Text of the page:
Now, a team led by Dr Vito Mocella from the National Research Council's Institute for Microelectronics and Microsystems (CNR-IMM) in Naples, Italy has managed to read individual letters inside one of the scrolls. Using a form of x-ray phase contrast tomography, they were able to ascertain the height difference (about 0.1mm) between the ink of the letters and the papyrus fibers which they sat upon. Due to the fibrous nature of the papyrus and the carbon-based ink, regular spectral and chemical analysis had thus far been unable to distinguish the ink from the paper. Further complicating the work, the scrolls are not in neat cylinders, but squashed and ruffled as the hot gases vaporized water in the papyrus and distorted the paper.

Full paper in Nature Communications (paywalled).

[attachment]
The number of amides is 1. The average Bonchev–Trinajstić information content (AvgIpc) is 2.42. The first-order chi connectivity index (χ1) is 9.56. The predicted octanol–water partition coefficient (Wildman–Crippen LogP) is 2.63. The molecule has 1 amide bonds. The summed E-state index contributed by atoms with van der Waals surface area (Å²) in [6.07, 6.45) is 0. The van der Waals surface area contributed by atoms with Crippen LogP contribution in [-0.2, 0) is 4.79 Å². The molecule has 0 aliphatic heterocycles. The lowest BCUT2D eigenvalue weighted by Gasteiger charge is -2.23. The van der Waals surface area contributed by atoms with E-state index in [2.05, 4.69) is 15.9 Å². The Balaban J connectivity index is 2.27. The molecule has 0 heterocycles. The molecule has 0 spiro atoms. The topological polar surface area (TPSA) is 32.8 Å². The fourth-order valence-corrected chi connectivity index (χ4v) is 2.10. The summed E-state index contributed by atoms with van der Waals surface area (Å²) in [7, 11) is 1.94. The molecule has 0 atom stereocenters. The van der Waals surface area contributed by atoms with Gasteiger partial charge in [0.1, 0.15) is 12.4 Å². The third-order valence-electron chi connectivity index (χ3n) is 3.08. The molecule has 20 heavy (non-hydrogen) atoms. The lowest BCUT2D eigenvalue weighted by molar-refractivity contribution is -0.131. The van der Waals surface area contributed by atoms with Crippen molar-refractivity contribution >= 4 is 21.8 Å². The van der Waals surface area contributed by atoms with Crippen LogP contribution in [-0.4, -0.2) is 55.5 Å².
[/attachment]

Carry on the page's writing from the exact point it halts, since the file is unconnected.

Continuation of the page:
Submission + - Intel Is Hitting The Wall On Moore's Law (itworld.com)

jfruh writes: Fifty years ago, Gordon Moore observed that the number of transistors engineers were managing to squeeze onto a chip was doubling every two years. Four years later, Moore co-founded Intel, a company that elevated this observation into a law and put it at the heart of its business. But now, with chip engineering reaching the point where components are measured in terms of individual molecules, Moore's Law may have reached it's limits — with dire results for Intel.

Submission + - Reactions to Disgusting Images Predict a Persons Political Ideology (elsevierhealth.com)

LuxuryYacht writes: A new study shows that the way your brain responds to photos of of maggots, mutilated carcasses, and gunk in the kitchen sink gives a pretty good indication of whether you're liberal or conservative.

"Remarkably, we found that the brain's response to a single disgusting image was enough to predict an individual's political ideology," Read Montague, a Virginia Tech Carilion Research Institute psychology professor who led the study, said in a written statement.

83 men and women viewed a series of images while having their brains scanned in a functional MRI (fMRI) machine. The images included the disgusting photos described above, along with photos of babies and pleasant landscapes.